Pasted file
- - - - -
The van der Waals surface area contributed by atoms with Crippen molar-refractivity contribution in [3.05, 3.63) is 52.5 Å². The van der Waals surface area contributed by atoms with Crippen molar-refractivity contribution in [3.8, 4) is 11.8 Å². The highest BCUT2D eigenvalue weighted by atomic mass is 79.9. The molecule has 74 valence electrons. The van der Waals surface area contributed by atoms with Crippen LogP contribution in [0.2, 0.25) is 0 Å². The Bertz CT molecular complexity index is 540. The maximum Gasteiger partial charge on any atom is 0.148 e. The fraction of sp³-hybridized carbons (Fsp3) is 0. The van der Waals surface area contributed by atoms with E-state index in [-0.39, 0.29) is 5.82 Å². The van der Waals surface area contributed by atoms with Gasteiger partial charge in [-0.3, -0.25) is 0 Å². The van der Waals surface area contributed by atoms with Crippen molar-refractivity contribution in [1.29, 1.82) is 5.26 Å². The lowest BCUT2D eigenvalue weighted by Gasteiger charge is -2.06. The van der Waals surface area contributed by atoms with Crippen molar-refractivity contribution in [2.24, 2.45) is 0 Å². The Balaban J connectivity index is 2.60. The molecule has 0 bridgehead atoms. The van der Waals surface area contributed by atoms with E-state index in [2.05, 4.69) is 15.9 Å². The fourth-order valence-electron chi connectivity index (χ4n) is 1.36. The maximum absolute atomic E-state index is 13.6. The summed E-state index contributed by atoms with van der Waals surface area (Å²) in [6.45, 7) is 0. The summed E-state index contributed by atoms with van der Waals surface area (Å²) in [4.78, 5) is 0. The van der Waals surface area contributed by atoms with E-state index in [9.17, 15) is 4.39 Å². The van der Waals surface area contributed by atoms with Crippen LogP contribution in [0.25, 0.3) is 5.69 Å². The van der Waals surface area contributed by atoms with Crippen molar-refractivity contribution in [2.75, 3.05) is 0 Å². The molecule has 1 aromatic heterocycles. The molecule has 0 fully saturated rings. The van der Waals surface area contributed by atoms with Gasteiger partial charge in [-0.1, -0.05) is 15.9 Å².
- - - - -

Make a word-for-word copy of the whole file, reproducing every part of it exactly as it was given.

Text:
The van der Waals surface area contributed by atoms with Crippen molar-refractivity contribution in [3.05, 3.63) is 52.5 Å². The van der Waals surface area contributed by atoms with Crippen molar-refractivity contribution in [3.8, 4) is 11.8 Å². The highest BCUT2D eigenvalue weighted by atomic mass is 79.9. The molecule has 74 valence electrons. The van der Waals surface area contributed by atoms with Crippen LogP contribution in [0.2, 0.25) is 0 Å². The Bertz CT molecular complexity index is 540. The maximum Gasteiger partial charge on any atom is 0.148 e. The fraction of sp³-hybridized carbons (Fsp3) is 0. The van der Waals surface area contributed by atoms with E-state index in [-0.39, 0.29) is 5.82 Å². The van der Waals surface area contributed by atoms with Gasteiger partial charge in [-0.3, -0.25) is 0 Å². The van der Waals surface area contributed by atoms with Crippen molar-refractivity contribution in [1.29, 1.82) is 5.26 Å². The lowest BCUT2D eigenvalue weighted by Gasteiger charge is -2.06. The van der Waals surface area contributed by atoms with Crippen molar-refractivity contribution in [2.24, 2.45) is 0 Å². The Balaban J connectivity index is 2.60. The molecule has 0 bridgehead atoms. The van der Waals surface area contributed by atoms with E-state index in [2.05, 4.69) is 15.9 Å². The fourth-order valence-electron chi connectivity index (χ4n) is 1.36. The maximum absolute atomic E-state index is 13.6. The summed E-state index contributed by atoms with van der Waals surface area (Å²) in [6.45, 7) is 0. The summed E-state index contributed by atoms with van der Waals surface area (Å²) in [4.78, 5) is 0. The van der Waals surface area contributed by atoms with E-state index in [9.17, 15) is 4.39 Å². The van der Waals surface area contributed by atoms with Crippen LogP contribution in [0.25, 0.3) is 5.69 Å². The van der Waals surface area contributed by atoms with Crippen molar-refractivity contribution in [2.75, 3.05) is 0 Å². The molecule has 1 aromatic heterocycles. The molecule has 0 fully saturated rings. The van der Waals surface area contributed by atoms with Gasteiger partial charge in [-0.1, -0.05) is 15.9 Å².